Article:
‘Does an angel contemplate my fate, and do they know, the places where we go, when we're grey and old’: the young archaeologists of Paternoster Square

Ian Blair

During the summer of 1978 when the majority of the DUA archaeologists were engaged on the excavation of the GPO Newgate Street site (GPO75), we would frequently utilise the wide-open windswept spaces of Paternoster Square across the road, for a variety of outdoor recreational pursuits. One lunchtime session captured by a passing photographer of the City Recorder shows the: ‘Young archaeologists of the Museum of London’s Department of Urban Archaeology’ playing ‘Bocce’ the Italian version of Boule.

 ‘Young Archaeologists’ at play in Paternoster Square in 1978. Left to right: Ian Blair, Mike Lee, Annie Upson, Clare Midgely, Friederike Hammer, Marietta Ryan, and Monique. Cutting from the City Recorder ‘Young Archaeologists’ at play in Paternoster Square in 1978. Left to right: Ian Blair, Mike Lee, Annie Upson, Clare Midgely, Friederike Hammer, Marietta Ryan, and Monique. Cutting from the City Recorder


The construction of the former Paternoster Square between St Paul’s churchyard and Newgate Street was carried out between 1961–7 and ultimately consisted of several unremarkable Lego-style blocks of varying heights, set in an expansive sea of concrete. The development soon proved to be unpopular, and its grim presence immediately north of St Paul’s Cathedral, one of the foremost tourist attractions in the City of London, was seen as an embarrassment. By the late 1980s, many existing tenants had moved to other London sites leading to progressively more vacant premises. My recollections of Paternoster Square were one of a soulless grey space with no real cohesion or harmony, where in the evenings when the City emptied, the only thing missing were tumbleweeds, blowing and spiralling through wide-open spaces, past empty buildings.

As an archaeologist’s playground however, Paternoster Square did retain a certain magnetism, as a decade after the City Recorder photographer captured us on celluloid, me (now not quite so young) and the archaeologists from the Gutter Lane excavation (ABC87), could be found in the evening playing ‘Hacky Sack’ in the same spot. Although Hacky Sack proved to be a relatively short-lived sporting diversion in the DUA, when soon after I visited Turkey with conservators Mary Davis and Dana Goodburn-Brown, Mary and I still found time for a quick kick about outside the Sultan Ahmed Mosque (Blue Mosque) in Istanbul.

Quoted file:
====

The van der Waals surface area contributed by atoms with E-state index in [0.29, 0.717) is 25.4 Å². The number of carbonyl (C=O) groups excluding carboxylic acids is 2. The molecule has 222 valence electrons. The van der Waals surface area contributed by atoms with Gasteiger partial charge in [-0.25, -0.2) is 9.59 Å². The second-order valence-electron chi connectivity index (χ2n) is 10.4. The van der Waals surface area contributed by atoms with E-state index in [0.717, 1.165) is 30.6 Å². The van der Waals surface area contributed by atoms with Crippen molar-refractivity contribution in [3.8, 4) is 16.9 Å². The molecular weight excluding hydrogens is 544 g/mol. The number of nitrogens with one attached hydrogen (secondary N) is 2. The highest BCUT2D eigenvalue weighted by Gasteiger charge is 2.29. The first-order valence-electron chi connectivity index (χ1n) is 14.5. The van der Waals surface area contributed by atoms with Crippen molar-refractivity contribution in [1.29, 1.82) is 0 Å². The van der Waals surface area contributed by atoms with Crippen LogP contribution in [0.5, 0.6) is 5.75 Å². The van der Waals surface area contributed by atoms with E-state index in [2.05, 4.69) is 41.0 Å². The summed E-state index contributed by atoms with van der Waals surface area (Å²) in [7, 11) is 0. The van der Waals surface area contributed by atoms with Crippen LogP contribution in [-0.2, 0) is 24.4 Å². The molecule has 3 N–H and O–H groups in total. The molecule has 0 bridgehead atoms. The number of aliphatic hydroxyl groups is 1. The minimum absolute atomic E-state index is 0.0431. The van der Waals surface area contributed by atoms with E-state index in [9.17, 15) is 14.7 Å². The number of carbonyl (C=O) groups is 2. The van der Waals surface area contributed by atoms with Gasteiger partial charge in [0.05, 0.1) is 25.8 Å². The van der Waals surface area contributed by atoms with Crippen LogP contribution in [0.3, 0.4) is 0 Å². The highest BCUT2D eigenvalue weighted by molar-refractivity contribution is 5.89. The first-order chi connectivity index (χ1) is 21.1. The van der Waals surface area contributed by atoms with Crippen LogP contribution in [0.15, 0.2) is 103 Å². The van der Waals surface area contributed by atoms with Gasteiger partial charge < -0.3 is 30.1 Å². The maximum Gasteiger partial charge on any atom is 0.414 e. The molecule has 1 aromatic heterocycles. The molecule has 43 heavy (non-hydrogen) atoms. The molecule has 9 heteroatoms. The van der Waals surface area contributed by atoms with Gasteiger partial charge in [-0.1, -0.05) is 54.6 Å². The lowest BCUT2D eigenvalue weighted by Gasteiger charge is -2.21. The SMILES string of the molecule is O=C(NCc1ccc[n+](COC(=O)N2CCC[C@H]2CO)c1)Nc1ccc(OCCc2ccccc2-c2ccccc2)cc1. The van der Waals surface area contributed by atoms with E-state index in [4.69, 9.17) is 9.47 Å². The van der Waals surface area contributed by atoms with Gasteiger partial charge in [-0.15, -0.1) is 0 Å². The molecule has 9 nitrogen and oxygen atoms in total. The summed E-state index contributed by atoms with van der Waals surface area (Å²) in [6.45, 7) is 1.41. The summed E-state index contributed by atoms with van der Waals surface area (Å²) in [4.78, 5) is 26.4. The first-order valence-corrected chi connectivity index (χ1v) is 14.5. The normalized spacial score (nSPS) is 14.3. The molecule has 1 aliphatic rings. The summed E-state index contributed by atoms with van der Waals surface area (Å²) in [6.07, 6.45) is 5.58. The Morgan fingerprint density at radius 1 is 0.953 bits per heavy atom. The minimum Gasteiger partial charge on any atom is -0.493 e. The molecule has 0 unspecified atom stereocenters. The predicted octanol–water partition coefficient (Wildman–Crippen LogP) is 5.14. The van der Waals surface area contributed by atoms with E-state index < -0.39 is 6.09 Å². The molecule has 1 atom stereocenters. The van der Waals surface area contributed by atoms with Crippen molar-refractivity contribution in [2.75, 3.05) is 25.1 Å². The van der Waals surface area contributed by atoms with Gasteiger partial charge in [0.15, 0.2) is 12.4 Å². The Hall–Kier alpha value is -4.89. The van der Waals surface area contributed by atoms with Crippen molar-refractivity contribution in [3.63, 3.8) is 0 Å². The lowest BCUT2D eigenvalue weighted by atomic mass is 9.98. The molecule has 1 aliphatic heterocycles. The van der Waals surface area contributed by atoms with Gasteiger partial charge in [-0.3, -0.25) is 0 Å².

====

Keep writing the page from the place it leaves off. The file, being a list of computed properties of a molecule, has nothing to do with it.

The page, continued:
Mary Davis and Ian Blair having an impromptu ‘Hacky Sack’ session outside the Sultan Ahmed Mosque (Blue Mosque) in Istanbul, Turkey in 1988. Mary Davis and Ian Blair having an impromptu ‘Hacky Sack’ session outside the Sultan Ahmed Mosque (Blue Mosque) in Istanbul, Turkey in 1988. Photos taken by Dana Goodburn-Brown

 Mary Davis and Ian Blair having an impromptu ‘Hacky Sack’ session outside the Sultan Ahmed Mosque (Blue Mosque) in Istanbul, Turkey in 1988.


Interestingly, we weren’t in fact the only people to utilise Paternoster Square for ad-hoc sporting pursuits, as move forward another ten years to 1997 and now in the closing days of its existence, Robbie Williams is to be found kicking a football around, as well as doing a spot of canoodling, in his video for ‘Angels’: https://www.youtube.com/watch? v=luwAMFcc2f8, so he was continuing the long-standing tradition set by the ‘young archaeologists’ whose footsteps he unconsciously followed in, and whose spirits clearly imbued the place.

Robbie Williams in Paternoster Square in 1997 following in the sporting footsteps of countless ‘young archaeologists’ who came before him. Screen-grabs taken from the video to ‘Angels’Robbie Williams in Paternoster Square in 1997 following in the sporting footsteps of countless ‘young archaeologists’ who came before him. Screen-grabs taken from the video to ‘Angels’

Robbie Williams in Paternoster Square in 1997 following in the sporting footsteps of countless ‘young archaeologists’ who came before him. Screen-grabs taken from the video to ‘Angels’

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